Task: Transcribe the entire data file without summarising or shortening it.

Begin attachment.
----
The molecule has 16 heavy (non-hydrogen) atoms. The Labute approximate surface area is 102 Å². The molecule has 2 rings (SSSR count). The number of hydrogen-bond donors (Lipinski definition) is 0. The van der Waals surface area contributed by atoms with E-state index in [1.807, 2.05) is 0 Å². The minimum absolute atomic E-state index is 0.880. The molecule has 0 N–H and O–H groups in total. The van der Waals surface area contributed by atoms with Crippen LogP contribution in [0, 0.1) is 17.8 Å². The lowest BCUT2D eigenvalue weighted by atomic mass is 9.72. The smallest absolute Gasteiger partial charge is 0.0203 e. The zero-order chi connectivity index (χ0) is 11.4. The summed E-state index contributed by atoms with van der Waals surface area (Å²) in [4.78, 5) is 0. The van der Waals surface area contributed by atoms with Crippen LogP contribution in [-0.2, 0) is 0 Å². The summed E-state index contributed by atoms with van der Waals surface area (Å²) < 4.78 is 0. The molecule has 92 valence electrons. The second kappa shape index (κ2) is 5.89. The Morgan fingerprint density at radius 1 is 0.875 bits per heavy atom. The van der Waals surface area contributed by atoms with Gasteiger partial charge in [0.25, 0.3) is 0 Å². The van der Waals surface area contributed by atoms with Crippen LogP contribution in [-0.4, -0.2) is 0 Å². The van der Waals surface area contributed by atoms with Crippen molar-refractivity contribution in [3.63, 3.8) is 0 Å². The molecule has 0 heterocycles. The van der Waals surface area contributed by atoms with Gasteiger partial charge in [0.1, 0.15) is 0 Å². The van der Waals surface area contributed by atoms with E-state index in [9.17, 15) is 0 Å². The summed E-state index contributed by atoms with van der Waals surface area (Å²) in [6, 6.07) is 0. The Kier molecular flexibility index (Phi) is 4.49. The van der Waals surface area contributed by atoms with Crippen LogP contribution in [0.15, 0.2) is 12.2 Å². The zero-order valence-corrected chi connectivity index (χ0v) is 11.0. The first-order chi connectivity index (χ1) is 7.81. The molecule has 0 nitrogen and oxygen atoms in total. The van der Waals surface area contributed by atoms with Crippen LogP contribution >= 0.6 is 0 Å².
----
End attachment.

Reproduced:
The molecule has 16 heavy (non-hydrogen) atoms. The Labute approximate surface area is 102 Å². The molecule has 2 rings (SSSR count). The number of hydrogen-bond donors (Lipinski definition) is 0. The van der Waals surface area contributed by atoms with E-state index in [1.807, 2.05) is 0 Å². The minimum absolute atomic E-state index is 0.880. The molecule has 0 N–H and O–H groups in total. The van der Waals surface area contributed by atoms with Crippen LogP contribution in [0, 0.1) is 17.8 Å². The lowest BCUT2D eigenvalue weighted by atomic mass is 9.72. The smallest absolute Gasteiger partial charge is 0.0203 e. The zero-order chi connectivity index (χ0) is 11.4. The summed E-state index contributed by atoms with van der Waals surface area (Å²) in [4.78, 5) is 0. The van der Waals surface area contributed by atoms with Crippen LogP contribution in [-0.2, 0) is 0 Å². The summed E-state index contributed by atoms with van der Waals surface area (Å²) < 4.78 is 0. The molecule has 92 valence electrons. The second kappa shape index (κ2) is 5.89. The Morgan fingerprint density at radius 1 is 0.875 bits per heavy atom. The van der Waals surface area contributed by atoms with Gasteiger partial charge in [0.25, 0.3) is 0 Å². The van der Waals surface area contributed by atoms with Crippen LogP contribution in [-0.4, -0.2) is 0 Å². The van der Waals surface area contributed by atoms with Crippen molar-refractivity contribution in [3.63, 3.8) is 0 Å². The molecule has 0 heterocycles. The van der Waals surface area contributed by atoms with Gasteiger partial charge in [0.1, 0.15) is 0 Å². The van der Waals surface area contributed by atoms with E-state index in [9.17, 15) is 0 Å². The summed E-state index contributed by atoms with van der Waals surface area (Å²) in [6, 6.07) is 0. The Kier molecular flexibility index (Phi) is 4.49. The van der Waals surface area contributed by atoms with Crippen LogP contribution in [0.15, 0.2) is 12.2 Å². The zero-order valence-corrected chi connectivity index (χ0v) is 11.0. The first-order chi connectivity index (χ1) is 7.81. The molecule has 0 nitrogen and oxygen atoms in total. The van der Waals surface area contributed by atoms with Crippen LogP contribution >= 0.6 is 0 Å².